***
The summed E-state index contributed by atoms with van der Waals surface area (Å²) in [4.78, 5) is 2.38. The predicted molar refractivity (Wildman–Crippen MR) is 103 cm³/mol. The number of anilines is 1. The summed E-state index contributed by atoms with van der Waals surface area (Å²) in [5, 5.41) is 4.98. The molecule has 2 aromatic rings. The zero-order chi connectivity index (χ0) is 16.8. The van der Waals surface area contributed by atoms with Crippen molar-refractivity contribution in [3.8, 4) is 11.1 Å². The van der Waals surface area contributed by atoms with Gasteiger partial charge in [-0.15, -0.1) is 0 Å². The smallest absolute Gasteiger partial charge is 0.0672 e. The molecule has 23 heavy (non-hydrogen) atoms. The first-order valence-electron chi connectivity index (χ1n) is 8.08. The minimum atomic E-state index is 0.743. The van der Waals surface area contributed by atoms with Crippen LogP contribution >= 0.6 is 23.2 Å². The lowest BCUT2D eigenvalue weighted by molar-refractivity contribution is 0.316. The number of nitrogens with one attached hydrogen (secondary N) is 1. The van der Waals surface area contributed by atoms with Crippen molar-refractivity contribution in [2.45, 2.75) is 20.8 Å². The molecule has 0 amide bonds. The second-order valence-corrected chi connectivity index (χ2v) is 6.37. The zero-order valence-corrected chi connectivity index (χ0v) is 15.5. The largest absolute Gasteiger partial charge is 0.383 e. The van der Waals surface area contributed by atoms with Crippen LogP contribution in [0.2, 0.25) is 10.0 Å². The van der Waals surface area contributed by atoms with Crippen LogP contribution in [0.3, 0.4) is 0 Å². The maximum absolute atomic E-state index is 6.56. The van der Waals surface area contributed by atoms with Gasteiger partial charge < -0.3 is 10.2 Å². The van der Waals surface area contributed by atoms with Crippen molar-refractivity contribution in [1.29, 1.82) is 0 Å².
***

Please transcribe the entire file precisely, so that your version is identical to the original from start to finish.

The summed E-state index contributed by atoms with van der Waals surface area (Å²) in [4.78, 5) is 2.38. The predicted molar refractivity (Wildman–Crippen MR) is 103 cm³/mol. The number of anilines is 1. The summed E-state index contributed by atoms with van der Waals surface area (Å²) in [5, 5.41) is 4.98. The molecule has 2 aromatic rings. The zero-order chi connectivity index (χ0) is 16.8. The van der Waals surface area contributed by atoms with Crippen molar-refractivity contribution in [3.8, 4) is 11.1 Å². The van der Waals surface area contributed by atoms with Gasteiger partial charge in [-0.15, -0.1) is 0 Å². The smallest absolute Gasteiger partial charge is 0.0672 e. The molecule has 23 heavy (non-hydrogen) atoms. The first-order valence-electron chi connectivity index (χ1n) is 8.08. The minimum atomic E-state index is 0.743. The van der Waals surface area contributed by atoms with Crippen LogP contribution >= 0.6 is 23.2 Å². The lowest BCUT2D eigenvalue weighted by molar-refractivity contribution is 0.316. The number of nitrogens with one attached hydrogen (secondary N) is 1. The van der Waals surface area contributed by atoms with Crippen molar-refractivity contribution in [2.45, 2.75) is 20.8 Å². The molecule has 0 amide bonds. The second-order valence-corrected chi connectivity index (χ2v) is 6.37. The zero-order valence-corrected chi connectivity index (χ0v) is 15.5. The largest absolute Gasteiger partial charge is 0.383 e. The van der Waals surface area contributed by atoms with Crippen LogP contribution in [0.2, 0.25) is 10.0 Å². The van der Waals surface area contributed by atoms with Crippen LogP contribution in [0.3, 0.4) is 0 Å². The maximum absolute atomic E-state index is 6.56. The van der Waals surface area contributed by atoms with Gasteiger partial charge < -0.3 is 10.2 Å². The van der Waals surface area contributed by atoms with Crippen molar-refractivity contribution in [1.29, 1.82) is 0 Å².